In 2012, the American Veterinary Medical Association (AVMA) reported that over 43 million households owned a dog. That’s over one out of three families!
That’s a lot of dogs!
Well, I know that not everyone is a self-proclaimed “dog person”, but dogs are the topic for today. If you happen to not have a dog, that’s okay. We can still be friends! And, you can transfer many of the ideas that I present to other pets as well.
We will cover a few areas:
- Lesson Plans and Learning Opportunities
- General Responsibility
Let’s look at some real, authentic curriculum that you can use right away.
Lessons Plans and Learning Opportunities
We all know it can be a struggle to come up with meaningful lessons that are also self-propelling. We’ve all been there and it’s okay. Dogs are fun and can be a great way to provide something new into your curriculum.
Real lesson plans are out there and you can tweak them as needed your needs. Here are some great ideas right off the bat.
- Safety Around Dogs – Learn how to greet a dog and what to do when a dog is loose.
- Dogs with Jobs – Learn about Dogs with Jobs in the community.
- Careers with Dogs – Learn about all the different jobs that allow you to work with dogs.
Do you have a child learning to read and they are too nervous or shy to practice? Try having him or her read to your dog! Some therapy dog programs are in place in libraries where children can read to a dog who will certainly not judge them. It can be remarkable for a child to read to a dog rather than a person to build up confidence.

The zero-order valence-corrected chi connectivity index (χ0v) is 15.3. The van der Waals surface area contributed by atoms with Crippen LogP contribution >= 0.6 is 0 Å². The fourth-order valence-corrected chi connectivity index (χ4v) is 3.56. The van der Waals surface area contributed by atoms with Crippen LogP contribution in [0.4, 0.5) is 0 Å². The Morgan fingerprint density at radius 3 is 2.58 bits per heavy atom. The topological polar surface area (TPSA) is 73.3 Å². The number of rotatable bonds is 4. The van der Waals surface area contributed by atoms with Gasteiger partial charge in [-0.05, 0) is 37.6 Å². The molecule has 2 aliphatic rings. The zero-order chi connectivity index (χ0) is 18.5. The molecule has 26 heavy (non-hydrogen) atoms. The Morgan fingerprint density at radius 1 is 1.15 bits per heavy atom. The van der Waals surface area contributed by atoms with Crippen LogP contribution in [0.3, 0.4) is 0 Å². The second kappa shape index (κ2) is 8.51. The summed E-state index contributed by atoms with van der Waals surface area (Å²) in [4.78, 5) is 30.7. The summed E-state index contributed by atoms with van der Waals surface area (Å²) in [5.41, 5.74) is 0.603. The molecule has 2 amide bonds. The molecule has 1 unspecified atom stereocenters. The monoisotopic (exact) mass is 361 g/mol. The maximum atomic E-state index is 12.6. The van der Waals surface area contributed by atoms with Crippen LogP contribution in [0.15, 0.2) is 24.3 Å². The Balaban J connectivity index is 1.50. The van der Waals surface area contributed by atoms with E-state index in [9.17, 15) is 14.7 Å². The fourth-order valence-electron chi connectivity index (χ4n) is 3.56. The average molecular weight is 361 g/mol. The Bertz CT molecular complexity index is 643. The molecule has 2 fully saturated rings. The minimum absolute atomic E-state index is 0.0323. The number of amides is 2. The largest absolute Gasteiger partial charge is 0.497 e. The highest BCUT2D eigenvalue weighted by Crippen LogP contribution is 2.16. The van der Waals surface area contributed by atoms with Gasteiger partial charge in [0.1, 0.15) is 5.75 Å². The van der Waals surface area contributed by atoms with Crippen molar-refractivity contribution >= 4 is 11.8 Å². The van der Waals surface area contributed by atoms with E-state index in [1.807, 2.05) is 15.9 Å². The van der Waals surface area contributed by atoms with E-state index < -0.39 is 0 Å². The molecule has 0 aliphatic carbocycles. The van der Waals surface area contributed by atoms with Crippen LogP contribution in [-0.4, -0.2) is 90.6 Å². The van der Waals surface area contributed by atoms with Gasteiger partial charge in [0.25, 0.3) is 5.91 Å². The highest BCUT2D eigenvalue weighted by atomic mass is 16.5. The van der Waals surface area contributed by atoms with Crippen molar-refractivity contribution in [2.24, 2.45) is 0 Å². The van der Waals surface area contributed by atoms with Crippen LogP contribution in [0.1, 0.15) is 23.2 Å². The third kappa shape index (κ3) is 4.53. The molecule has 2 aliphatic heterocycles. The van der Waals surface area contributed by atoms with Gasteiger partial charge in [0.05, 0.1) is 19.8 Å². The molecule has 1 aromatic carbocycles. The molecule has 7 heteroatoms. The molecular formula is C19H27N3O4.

There are plenty of chores associated with all pets. Dogs take work. For many kids, taking care of the family dog is one of the first actual responsibilities they have. But technology has made some jobs easier. For instance, instead of going through the trouble of physically visiting a vet, you can look into the services of BetterVet Silicon Valley and take advantage of the mobile vet experience.
Feeding is a daily task that needs to be done. It is a simple one, generally, but you can also look deeper. For example, you can review and learn about what foods are okay for dogs and which ones aren’t. It turns out that dogs can eat carrots! Of course, my dog won’t even touch them.
Walks are another area where your children can take care of a daily task. Technically, you should probably be taking your dog on several walks per day depending on the breed.
It is great exercise for your child, dog, and even the rest of the family others go along. Kids with pets go outside more and get more exercise, and that is always a good thing.
Talking about more responsibilities, picking up after your dog is another way to instill that we need to keep the environment as clean as we can.
Dogs in most parts of the country need heart worm preventative, given about once a month. It is a great way provide context about prescription drugs and their importance to health.
They don’t call them “Man’s best friend” for nothing. Dogs can help children build trusting relationships. A child-dog bond can be one of the strongest out there.
This also brings up another real-life lesson – death and dealing with loss. They live together and play together. They are truly best friends. Death is certainly a fact of life and losing a pet might be the first time that a child is dealing with grief and loss. It can be very hard and painful, but a necessary thing to learn.
If you have a dog, then you know they are a part of our lives. And, if you have other pets, then most of the same ideas can apply.
Take the opportunity to get your dog involved in your homeschooling curriculum. There are plenty of different angles, and I bet once you get started, the ideas will keep flowing! I just thought about 4 new lesson plans for dogs while writing this.
Doug is a lifelong dog lover and has a Border Collie named Brodie. When Doug isn’t out with Brodie looking for squirrels, he writes at herepup.com.